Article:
Some wary of Sandy, others not so muchBy JASON SCHREIBER
Sunday News Correspondent
October 27. 2012 10:58PM
While the full force of Hurricane Sandy was expected to strike south of New England, Kaminski stopped by Rye Harbor State Marina first thing Saturday morning to move his 20-foot boat away from a much larger one sitting on land next to his.
He's worried that Sandy's winds, expected to gust over 60 mph in New Hampshire, could blow the large boat onto his, causing a chain reaction of toppling boats.
'Maybe it won't happen, but it's happened before, and I don't want it to land on mine,' said Kaminski, a Canterbury resident.
Kaminski was among the Granite Staters who took advantage of Saturday's decent weather to prepare for Sandy's wrath, which is expected on Monday with strong winds and heavy rain.
Residents were warned to take precautions because the powerful storm is expected to cause widespread power outages and coastal and inland flooding.
Many people hit the stores to stock up on supplies, but few coastal residents were sounding the alarm.
'We should be OK,' lobster fisherman Doug Kirkland of Hampton said Saturday as he prepared to double up his mooring line for his boat at the Hampton River Marina.
Alina Pak, who lives on the water near the marina, wasn't worried about flooding around her house.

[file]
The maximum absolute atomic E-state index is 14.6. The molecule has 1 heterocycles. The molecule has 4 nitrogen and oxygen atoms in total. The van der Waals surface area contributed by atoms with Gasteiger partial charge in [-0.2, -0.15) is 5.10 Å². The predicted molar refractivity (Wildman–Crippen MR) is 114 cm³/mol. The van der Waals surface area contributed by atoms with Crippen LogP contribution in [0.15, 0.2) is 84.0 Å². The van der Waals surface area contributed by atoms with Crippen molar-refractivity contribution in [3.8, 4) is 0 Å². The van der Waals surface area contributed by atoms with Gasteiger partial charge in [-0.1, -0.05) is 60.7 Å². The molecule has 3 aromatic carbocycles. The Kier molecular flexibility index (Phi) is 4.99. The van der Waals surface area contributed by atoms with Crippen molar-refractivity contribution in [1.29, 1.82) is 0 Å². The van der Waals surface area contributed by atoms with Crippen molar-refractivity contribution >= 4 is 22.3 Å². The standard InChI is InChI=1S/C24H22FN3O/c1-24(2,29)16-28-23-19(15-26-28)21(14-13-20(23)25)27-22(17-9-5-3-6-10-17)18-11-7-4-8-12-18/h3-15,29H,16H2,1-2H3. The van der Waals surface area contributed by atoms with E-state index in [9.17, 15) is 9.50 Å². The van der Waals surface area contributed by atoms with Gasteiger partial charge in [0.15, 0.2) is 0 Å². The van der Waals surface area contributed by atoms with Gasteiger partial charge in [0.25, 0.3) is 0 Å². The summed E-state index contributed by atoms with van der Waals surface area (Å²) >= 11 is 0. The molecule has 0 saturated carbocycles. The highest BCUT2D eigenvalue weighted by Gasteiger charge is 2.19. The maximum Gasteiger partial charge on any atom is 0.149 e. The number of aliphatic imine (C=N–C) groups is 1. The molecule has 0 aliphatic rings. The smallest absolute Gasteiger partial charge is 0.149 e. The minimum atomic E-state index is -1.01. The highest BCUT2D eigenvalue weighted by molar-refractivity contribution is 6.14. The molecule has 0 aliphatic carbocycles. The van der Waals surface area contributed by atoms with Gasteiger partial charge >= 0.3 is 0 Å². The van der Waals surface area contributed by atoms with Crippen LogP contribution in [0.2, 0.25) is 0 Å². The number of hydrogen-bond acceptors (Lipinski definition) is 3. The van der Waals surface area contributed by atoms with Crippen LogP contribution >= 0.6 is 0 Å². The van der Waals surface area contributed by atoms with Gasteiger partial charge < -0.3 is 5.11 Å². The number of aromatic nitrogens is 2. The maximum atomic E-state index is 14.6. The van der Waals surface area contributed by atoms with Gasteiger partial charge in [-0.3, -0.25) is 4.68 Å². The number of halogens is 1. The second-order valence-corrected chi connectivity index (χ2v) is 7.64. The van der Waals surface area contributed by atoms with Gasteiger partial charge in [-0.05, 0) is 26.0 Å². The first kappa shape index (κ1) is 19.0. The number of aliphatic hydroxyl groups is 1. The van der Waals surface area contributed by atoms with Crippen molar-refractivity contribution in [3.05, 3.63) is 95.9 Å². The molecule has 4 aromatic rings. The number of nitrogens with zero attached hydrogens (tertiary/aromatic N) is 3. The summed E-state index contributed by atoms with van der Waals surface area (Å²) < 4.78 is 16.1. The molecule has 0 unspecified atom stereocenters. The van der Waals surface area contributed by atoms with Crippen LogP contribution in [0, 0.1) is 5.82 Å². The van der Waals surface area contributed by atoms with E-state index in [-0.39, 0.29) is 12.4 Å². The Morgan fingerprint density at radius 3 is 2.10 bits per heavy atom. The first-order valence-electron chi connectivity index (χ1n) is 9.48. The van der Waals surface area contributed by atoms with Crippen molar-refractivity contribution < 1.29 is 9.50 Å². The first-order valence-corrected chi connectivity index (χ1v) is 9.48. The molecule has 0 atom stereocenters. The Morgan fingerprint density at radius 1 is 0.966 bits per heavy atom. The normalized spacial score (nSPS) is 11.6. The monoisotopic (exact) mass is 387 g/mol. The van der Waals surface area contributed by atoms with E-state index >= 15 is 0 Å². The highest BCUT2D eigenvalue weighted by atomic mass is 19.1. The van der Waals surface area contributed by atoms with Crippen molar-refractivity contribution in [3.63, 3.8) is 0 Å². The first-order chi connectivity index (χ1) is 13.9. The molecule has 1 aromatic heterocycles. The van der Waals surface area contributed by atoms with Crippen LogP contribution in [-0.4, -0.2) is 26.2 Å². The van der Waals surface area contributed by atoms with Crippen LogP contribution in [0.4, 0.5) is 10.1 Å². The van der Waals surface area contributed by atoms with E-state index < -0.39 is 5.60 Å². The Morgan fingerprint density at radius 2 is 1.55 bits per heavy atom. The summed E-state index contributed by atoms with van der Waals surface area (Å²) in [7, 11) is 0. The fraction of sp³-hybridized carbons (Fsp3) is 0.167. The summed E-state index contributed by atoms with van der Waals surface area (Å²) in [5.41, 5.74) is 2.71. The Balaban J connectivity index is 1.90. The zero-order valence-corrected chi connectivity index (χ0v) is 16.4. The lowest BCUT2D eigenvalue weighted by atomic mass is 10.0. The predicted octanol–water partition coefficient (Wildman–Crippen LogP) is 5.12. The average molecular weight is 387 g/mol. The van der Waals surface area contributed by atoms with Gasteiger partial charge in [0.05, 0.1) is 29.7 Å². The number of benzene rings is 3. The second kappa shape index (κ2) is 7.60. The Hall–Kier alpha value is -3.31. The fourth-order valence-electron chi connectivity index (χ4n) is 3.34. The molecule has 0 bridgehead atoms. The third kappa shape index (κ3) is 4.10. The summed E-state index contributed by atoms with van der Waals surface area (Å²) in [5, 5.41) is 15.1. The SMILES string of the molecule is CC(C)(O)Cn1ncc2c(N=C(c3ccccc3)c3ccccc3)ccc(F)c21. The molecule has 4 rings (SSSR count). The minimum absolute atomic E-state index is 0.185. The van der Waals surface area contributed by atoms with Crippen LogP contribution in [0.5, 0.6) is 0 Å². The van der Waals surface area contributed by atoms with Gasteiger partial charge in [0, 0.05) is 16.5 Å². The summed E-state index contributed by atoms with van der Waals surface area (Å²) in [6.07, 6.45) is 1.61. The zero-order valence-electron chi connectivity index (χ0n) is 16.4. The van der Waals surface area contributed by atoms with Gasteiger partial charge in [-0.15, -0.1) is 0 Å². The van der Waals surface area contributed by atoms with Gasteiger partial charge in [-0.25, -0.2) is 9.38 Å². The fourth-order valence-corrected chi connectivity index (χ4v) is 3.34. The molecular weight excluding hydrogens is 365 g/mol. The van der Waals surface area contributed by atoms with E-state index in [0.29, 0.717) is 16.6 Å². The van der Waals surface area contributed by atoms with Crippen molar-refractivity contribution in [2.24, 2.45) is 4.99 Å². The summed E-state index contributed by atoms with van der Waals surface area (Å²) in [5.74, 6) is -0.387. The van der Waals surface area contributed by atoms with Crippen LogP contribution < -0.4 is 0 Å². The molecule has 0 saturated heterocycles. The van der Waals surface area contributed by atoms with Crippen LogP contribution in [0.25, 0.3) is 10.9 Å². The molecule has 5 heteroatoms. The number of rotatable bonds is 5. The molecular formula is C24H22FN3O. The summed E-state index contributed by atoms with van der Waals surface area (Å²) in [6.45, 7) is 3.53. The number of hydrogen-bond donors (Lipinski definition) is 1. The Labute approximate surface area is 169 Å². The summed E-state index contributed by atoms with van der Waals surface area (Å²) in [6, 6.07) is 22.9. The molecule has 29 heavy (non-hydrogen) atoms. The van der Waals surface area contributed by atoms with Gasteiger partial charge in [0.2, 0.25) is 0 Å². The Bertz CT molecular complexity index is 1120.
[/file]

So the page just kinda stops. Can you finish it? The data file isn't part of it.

'We don't expect it to overflow. We expect some high water, but not a lot,' she said after she finished mowing her lawn.
Pak remembered the ferocious winds that blew near hurricane force on Hampton Beach in the 2010 windstorm, but wasn't too worried about damaging winds from Hurricane Sandy.
It didn't appear others were worried either, as there was no sign of residents boarding up windows along the coast from Hampton to Rye.
Mark Dube of Manchester spent Saturday installing a new door on his father's waterfront home near the Hampton River Marina.
Dube was planning to replace the door long before he ever heard about Sandy, but with her arrival Monday, he figured he'd finish it up Saturday.
He said he had no plans to board up the windows.
'My father has never boarded up this place,' he said, adding that a condominium complex adds some protection from the winds.
Several boat owners spent Saturday bringing in their vessels in anticipation of Sandy, but for others, the storm wasn't much of a factor. They said they were just bringing them in to winterize, as they always do this time of year.
Some boaters said they thought Sandy would be nothing more than a rainstorm, but 75-year-old Joe Rapoza of Merrimack wasn't in their camp. His boat survived Hurricane Bob in 1991 while more than 50 others floated down river.
'I don't want to see that again,' said Rapoza, who was surprised by the complacency of some boaters regarding the potential for a significant impact from Sandy.
'I think there should be more concern,' he said.
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Jason Schreiber may be reached at email@example.com.